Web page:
by Robert Arvay, Contributing Writer
Iraq was a war in which we either should never have become involved, or alternatively, a war in which we should have invaded and subjugated the country in the exact fashion that our harshest critics decry as the brutality of oil imperialism.
Both choices were bad ones, but we chose a policy even worse than those two.
By taking the middle road, we are getting run over from both sides. We pretended that we could bring our democratic values to a region that has no basis for them, and then left, hoping that “democracy would take root,” without our continued, intrusive involvement. That pretense was not only unrealistic, its results are worse brutality than that for which our accusers would have us pilloried.
The rationale for invading Iraq was twofold. First, it was about oil. It had to be. Oil is the lifeblood of our economy. Our society will collapse without it. Second, it was about safety from terrorism. Saddam Hussein was actively sponsoring suicide bombing in Israel, and had already used chemical warfare against Iran. There was little information from inside Iraq to comfort us concerning weapons of mass destruction, the infamous WMD that were never found, but the possibility of which could not have been shrugged off by any sane person, especially when Hussein was pretending to have them.
Our entire involvement in Iraq cannot neatly be summed up, but there is one battle that comes close to characterizing all our mistakes. It was the battle for Fallujah, which was in fact, two battles. Fallujah was taken and occupied by radical terrorists who converted it into a giant bomb factory, and who were killing any civilians who were even suspected of insufficient cooperation with the occupiers or their Islamist creed.
The first time Americans invaded Fallujah, we did so with insufficient forces and were driven back in defeat – at the cost of American lives. The second time, politics were put aside, and the invasion was accomplished with brutal force, with the aim of total subjugation of the city. It worked. An army of terrorists was killed or captured and the civilian population celebrated the defeat of their terrorist tormentors.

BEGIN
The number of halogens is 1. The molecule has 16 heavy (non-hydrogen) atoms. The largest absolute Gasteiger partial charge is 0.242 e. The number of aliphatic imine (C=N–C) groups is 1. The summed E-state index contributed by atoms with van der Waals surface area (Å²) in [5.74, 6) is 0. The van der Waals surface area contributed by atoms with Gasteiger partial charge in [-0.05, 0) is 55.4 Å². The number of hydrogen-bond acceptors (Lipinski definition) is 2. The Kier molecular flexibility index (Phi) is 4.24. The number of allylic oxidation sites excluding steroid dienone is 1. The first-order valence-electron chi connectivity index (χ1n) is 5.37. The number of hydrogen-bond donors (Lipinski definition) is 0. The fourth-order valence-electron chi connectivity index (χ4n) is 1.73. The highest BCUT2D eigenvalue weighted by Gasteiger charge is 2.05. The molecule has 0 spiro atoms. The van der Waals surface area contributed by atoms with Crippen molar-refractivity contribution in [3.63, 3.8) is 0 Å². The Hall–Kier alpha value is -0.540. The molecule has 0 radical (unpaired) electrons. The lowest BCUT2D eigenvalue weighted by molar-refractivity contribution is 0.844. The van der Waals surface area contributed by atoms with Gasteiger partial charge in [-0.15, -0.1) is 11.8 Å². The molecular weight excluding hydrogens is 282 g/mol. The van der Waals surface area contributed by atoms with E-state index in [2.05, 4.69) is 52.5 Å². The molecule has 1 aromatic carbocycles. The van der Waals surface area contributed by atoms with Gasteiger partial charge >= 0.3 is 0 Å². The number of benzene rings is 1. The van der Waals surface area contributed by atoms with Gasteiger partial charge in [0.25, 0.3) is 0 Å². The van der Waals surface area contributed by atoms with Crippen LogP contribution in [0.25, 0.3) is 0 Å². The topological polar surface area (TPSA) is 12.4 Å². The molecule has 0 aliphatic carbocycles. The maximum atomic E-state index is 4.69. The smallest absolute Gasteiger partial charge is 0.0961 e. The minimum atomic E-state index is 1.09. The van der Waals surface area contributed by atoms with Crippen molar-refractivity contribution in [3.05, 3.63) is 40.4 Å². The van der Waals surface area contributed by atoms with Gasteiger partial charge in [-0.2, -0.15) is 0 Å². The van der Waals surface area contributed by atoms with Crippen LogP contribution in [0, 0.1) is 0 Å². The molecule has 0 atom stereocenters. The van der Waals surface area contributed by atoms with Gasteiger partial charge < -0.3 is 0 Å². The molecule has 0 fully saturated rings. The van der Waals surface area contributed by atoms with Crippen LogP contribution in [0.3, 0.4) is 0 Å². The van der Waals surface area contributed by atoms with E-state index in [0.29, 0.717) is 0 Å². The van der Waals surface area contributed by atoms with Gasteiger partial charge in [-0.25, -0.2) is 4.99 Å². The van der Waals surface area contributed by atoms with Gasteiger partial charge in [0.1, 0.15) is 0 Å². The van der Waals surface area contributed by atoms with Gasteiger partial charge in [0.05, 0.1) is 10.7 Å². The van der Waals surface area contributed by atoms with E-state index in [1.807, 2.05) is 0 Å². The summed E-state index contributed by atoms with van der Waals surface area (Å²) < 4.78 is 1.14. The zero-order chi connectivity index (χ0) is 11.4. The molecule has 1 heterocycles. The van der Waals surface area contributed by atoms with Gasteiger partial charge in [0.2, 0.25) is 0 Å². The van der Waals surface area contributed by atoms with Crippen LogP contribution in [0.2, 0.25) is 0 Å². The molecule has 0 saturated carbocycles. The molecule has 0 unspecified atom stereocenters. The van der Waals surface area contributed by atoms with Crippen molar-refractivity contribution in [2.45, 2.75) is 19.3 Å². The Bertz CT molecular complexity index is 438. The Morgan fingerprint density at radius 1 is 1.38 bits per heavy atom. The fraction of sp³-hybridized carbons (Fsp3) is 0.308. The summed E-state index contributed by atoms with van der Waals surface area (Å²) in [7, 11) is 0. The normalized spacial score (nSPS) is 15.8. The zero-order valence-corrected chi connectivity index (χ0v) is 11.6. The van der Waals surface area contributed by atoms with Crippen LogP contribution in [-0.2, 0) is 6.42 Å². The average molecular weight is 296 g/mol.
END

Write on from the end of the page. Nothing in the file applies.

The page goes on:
War is ugly, and the battle for Fallujah, despite our best efforts, was ugly also – nearly a hundred Americans were killed in the second battle alone – but at least the objective was worthy, and it had been accomplished.
After all that, it is unthinkable that the terrorists would regain control of Fallujah, but they have. They are now well on their way to seizing all of Iraq, and indeed, all of its neighboring nations, to include Saudi Arabia and Israel.
The unthinkable is happening.
This leaves us with choices that are all unacceptable, and with consequences that are now unavoidable.
We could re-invade Iraq, start over from scratch and “re-defeat” the terrorists, losing more American lives and squandering more American treasure at a time when we are already bankrupt. We could give the Kurds in northern Iraq recognition as an independent nation and recruit them to resist the terrorists, thus infuriating our Turkish allies in NATO, an ally already undependable anyway. We could stand aside and watch as Iran continues to send more of its own Islamist troops into Iraq to defeat its Sunni enemies. We could warn the Iraqis to evacuate their captured cities, and then incinerate those cities, if necessary, by small nuclear weapons, thus preventing the terrorists from using those facilities against us.
None of these scenarios are acceptable, and indeed, none of them would be as helpful as we would hope.
The consequences of doing nothing is also unacceptable. To do nothing, is to allow a base of operations from which international terrorism will be exported worldwide. This terrorism will be unrelentingly aggressive and murderous. It will be on a larger scale than we ever imagined possible and funded by billions of petro-dollars, armed with the most potent weapons mankind possesses, including actual WMD and radioactive “dirty bombs” that leave entire cities permanently uninhabitable. It will be manned by literally hundreds of thousand of fanatical, suicidal fighters. It will be led by extremists who insist on nothing less than worldwide Islamic dictatorship, a subjugation of people in its most violent and cruel form.
Ironically, the strongest, and only acceptable counter-measure we have is the one which Barack Obama seems utterly insistent on blocking: the development of oil reserves in North America, particularly involving the Keystone pipe-line.
Had the U.S. resolved 10 years ago to become energy independent, we would already have achieved that goal. Now, we will need another 10 years, but we must act with all deliberate speed to get there.
Oil will not be the panacea. It will not by itself solve the problem we face. It will, however, give us at least a fighting chance, the only chance we will have, to survive the horrors of unbridled terrorism which – make no mistake about this – are going to rain down death and destruction on our homeland.
Ladies and gentlemen, we are now in World War III. This is not hyperbole. We are facing a terrorist apocalypse. The cost to us will be horrific. Our choices are stark – total victory, or total defeat.
There is no longer any middle road. The sooner we understand this fact, the more likely we are to survive what lies ahead.